Jotting 3

My first jotting exposed the building concept (Single Storey), that made most Australian householders the biggest wasters of land and materials in the world. The second exposed the madness, greed and mindless cloning that brought about Oz’s shameful accolade. Now I will unfold some of the misnomers that get banded around to justify or gain acceptance of a building “tradition” that has gone terribly wrong. (Misnomers in Italic).

Building within a roof means committing household living to climbing stairs.  Climbing stairs is more about plan layout and choice than it is about design concept. People can have their everyday facilities on the ground floor, allocating auxillary rooms upstairs for occassional visitors. Some choose not to fitout the roof space at all, but leave it awaiting for possible future needs, whether they be the original home owner’s or future. A potential ready built roof space can be a very valuable asset at time of resale.

Having an upper level means having hotter rooms upstairs in summer.             If this were to be the case or is infact so in existing examples, it is due to poor home design and building bad practice. Very few homes have a roof/ceiling vented space that eradicates heat through to the ridge before it has a chance to permeate the ceiling. A good example is wearing a hat on a hot day; you still end up with a hot head. What would be cooler is to have a parasole shading above your head. Hats are great for winter but unwanted insulation in summer that only stop sunburn. Having a vented airspace that can convect heat out before it gets into the rooms is what works best for summer.         This however does not mean you lose valuable internal warmth in winter because the insulation in the roof over the ceiling is what forms the wanted heat loss barrier. It’s the air above the insulation you want to get rid of in summer. Now if you’re puzzled why then do Double Storey rooms get hot upstairs; the answer is mainly through their walls, because upper walls face unshaded sun (particularly in summer afternoons), and are not vented. Double Storeys generally don’t have vented roof ceilings either being a contributing factor – Bad building and design. Ceiling vents (from rooms), are remedial exercises to eradicate heat that shouldn’t have got in, which now can be a source of heat loss  in winter. The best shot is for the roof design to create more comfortable living.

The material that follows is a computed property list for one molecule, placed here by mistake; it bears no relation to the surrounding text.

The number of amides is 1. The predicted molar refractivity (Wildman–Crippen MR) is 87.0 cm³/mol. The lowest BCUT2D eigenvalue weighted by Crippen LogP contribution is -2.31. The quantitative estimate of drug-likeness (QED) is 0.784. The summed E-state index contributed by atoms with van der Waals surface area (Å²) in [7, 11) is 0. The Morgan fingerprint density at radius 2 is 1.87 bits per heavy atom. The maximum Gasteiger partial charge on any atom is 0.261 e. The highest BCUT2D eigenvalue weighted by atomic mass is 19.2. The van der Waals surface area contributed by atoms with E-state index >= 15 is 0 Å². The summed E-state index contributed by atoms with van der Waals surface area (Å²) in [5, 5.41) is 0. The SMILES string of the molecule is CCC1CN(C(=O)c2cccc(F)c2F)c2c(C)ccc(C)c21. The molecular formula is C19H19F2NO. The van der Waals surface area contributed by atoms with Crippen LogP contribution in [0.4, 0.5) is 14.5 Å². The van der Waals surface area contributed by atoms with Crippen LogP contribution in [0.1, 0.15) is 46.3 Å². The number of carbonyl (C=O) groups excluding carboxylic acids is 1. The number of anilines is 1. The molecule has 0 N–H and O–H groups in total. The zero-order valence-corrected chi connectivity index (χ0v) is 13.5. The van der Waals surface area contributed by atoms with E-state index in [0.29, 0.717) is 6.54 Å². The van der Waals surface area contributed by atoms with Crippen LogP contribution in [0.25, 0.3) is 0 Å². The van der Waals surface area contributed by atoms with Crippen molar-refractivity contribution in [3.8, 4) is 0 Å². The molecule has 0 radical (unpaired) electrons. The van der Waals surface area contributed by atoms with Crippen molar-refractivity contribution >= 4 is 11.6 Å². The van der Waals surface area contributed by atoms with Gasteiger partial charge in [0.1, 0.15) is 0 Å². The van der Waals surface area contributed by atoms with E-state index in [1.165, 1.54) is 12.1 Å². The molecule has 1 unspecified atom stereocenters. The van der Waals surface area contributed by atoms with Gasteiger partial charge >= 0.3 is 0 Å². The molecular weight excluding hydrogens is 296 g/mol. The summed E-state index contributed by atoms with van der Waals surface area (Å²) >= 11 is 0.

We need to collect more rain water so bigger Single Storey roofs are better.      Better at what? Why do people think to spread their house out at the greatest cost per square to collect water when they could consolodate their home footprint, use roof space and build a shed alongside that can do the water collection more cheaply? You don’t need a spread living area to collect rain, just a collective roof area. The myth that steeper roof angles collect less rain on windy days is also just not true!

Homes with steeper roof pitches are more vulnerable to strong winds.              Not so, infact quite the opposite! The flatter a roof, the more it can act like a sail causing a suction affect on the leeward side. It’s these suction effects that are most responsible for roofs being ripped off, whereas a steep roof has a better chance of deflecting a wind gust upwards and away from the leeward roof plane once it passes over the ridgeline.

My Builder says “these homes” cost more money and need stronger footings because of a second level (in the roof) – and my Builder says Blah! Blah! Blah! Well are you building for You or your Builder? It doesn’t hurt to listen to advice, but how do you know if the advice is nonsense, or simply vested interest to pay him more to spread your house costs? What you require is not just a Registered Builder, but one who is truly “qualified”. Home designs that utilise roof space as part of their living quarters DO NOT NEED bigger footings than Single Storey homes – it’s just a bad Builder’s con! 

But I’ve got acres and acres mate, so why would I want to build up?               Having a large property was never an excuse to spread a home out as a Single Storey, and how could anyone ever expect to have their home compete proportionately with acreage? You better believe home spread costs you more, and lessens it’s efficiency – it’s a no brainer, but does admittedly avoid lawn mowing.

So why do we keep doing it? Most of us are programmed to, even the Trade, but know the rest of the world just doesn’t believe in Single Storey building anywhere near like we Ozzies do. I’ll get into the nitty gritties of expense and labour cost next jotting.